The Cryptolocker ransomware has been hitting the headlines since summer last year, so here is a simple 101 of what it actually is, how it works and most importantly: how to protect yourself from it.
So, what exactly is Ransomware?
A type of malware that severely impacts the normal use of a computer, usually accompanied by a pop-up window requesting payment or making other demands in order to restore the computer to its former state. The most sinister varieties even encrypt files by putting a coded password on them, making it difficult or even impossible to recover any data – and Cryptolocker is one of those nasties.
So, what makes Cryptolocker so special?
Most ransomware infections can be avoided and/or removed with standard Anti-Virus software without having to pay the ransom – this is where Cryptolocker is different.
Many of the well-known Anti-Virus software out there struggled to protect systems from infection – most can now remove them, but only after the damage has been done.
Cryptolocker sneakily encrypts the files on your computer without your knowledge and only when it has finished will it show itself and ask for a ransom in Bitcoins: usually between £200 – £1400 dependant on the current Bitcoin value and on how long you have waited to pay. Only then will you be given the secret key code necessary to decrypt the files and make them usable again.
At the time of writing this blog, no Antivirus software seems to have been able to offer a decrypting solution and although the FBI and probably lots of other law enforcement agencies are investigating, the creators (and beneficiaries) are yet to be found and put a stop to.
Cryptolocker seems to mostly spread through attachments in phishing emails (emails pretending to be from someone legitimate like your bank or Amazon) as well as websites using doors opened by other malware already on your computer.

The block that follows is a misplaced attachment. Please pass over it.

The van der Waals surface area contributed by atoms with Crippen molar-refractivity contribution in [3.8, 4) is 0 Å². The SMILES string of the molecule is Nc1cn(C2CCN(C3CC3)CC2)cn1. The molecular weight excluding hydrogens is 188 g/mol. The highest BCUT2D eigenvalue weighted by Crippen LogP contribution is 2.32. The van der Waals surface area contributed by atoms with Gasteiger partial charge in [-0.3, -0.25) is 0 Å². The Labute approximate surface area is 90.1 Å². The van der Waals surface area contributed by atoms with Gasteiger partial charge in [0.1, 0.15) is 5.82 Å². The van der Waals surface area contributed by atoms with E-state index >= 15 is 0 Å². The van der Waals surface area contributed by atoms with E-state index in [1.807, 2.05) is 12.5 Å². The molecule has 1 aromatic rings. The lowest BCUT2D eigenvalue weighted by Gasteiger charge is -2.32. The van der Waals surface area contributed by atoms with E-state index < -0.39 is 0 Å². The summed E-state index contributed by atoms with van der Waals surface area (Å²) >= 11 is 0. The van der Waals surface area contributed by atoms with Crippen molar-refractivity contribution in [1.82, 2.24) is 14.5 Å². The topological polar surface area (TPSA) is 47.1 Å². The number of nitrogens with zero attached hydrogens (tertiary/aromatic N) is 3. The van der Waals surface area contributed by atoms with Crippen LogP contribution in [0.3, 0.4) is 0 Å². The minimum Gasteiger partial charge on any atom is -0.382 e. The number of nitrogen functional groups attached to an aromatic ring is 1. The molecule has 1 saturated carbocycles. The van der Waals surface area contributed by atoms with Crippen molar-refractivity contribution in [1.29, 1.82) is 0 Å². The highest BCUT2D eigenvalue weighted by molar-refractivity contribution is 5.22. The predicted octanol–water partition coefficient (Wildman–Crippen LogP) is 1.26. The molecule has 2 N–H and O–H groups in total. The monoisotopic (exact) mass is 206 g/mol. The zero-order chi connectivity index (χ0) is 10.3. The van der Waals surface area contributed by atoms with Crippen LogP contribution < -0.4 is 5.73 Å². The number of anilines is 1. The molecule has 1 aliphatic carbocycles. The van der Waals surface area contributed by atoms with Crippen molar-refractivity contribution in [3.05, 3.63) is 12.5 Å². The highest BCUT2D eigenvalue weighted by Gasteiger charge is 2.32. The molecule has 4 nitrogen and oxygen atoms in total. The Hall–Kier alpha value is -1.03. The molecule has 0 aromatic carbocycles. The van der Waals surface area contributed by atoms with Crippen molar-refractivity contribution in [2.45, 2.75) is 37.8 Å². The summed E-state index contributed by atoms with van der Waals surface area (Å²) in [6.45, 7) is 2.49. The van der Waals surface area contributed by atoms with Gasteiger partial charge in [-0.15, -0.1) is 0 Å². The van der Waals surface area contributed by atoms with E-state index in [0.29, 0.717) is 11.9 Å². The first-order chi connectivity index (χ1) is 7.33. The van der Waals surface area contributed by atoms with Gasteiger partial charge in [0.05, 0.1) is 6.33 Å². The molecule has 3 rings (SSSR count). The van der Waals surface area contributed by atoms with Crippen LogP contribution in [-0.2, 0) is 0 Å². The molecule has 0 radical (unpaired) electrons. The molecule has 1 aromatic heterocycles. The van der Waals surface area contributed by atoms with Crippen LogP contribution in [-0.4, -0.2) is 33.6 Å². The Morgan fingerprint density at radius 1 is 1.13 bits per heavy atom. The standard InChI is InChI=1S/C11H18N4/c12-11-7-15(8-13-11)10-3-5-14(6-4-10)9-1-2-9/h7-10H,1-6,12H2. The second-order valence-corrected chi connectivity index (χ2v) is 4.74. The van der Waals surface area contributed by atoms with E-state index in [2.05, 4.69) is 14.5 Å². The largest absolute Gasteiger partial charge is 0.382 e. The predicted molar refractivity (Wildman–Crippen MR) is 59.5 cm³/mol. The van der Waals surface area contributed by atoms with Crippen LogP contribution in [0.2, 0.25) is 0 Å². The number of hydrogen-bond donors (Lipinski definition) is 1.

Once Cryptolocker has infected your computer, it can access all connected network drives, so basically everything you can access yourself through Windows Explorer – that includes USB drives and even some Cloud storage folders if made to appear as a drive letter.
First of all you obviously need to have a decent Anti-Virus software installed on your system to protect yourself from any type of malware, not just this little nasty.
Surfright (the creators of Hitman) have released a free extra web protection tool “Cryptoguard” and it is also well worth thinking about tightening your Windows permission with the help of Kryptoprevent.
Unfortunately, in many cases, the Anti-Virus software is not able to stop this virus (ESET seems to be doing ok) and the only other solution available to you is to make sure you have a proper back-up system in place. However, remember that whether you upload to the Cloud or back-up to an external hard drive – make sure you disconnect the hard drive after as the Cryptolocker will encrypt all connected drives!
Keep in mind that Cryptolocker does not show itself straight away, so make sure to keep several clean data back-ups.
Help – I think I am infected
Don’t panic, but do act immediately:
- shut down your computer
- disconnect your computer from networks and internet and external drives
- run a virus scan from your AntiVirus recovery disc if available (without loading into Windows)
- restore files from your (clean and checked) back-up – you can get re-infected, so it might be worthwhile to wipe your drive and start afresh
As with any ransom situation, the police’s general advice would be to not pay up.
Help – I do not have a current backup
Yes, we all know we should backup, not just for malware reasons but also in case of failing hard drives – but what if you do not have a back-up?
If you have system restore enabled, you might be able to recover individual files, by right-clicking the file and going to the tab “previous versions” – however, this is not only tedious but often simply does not work.
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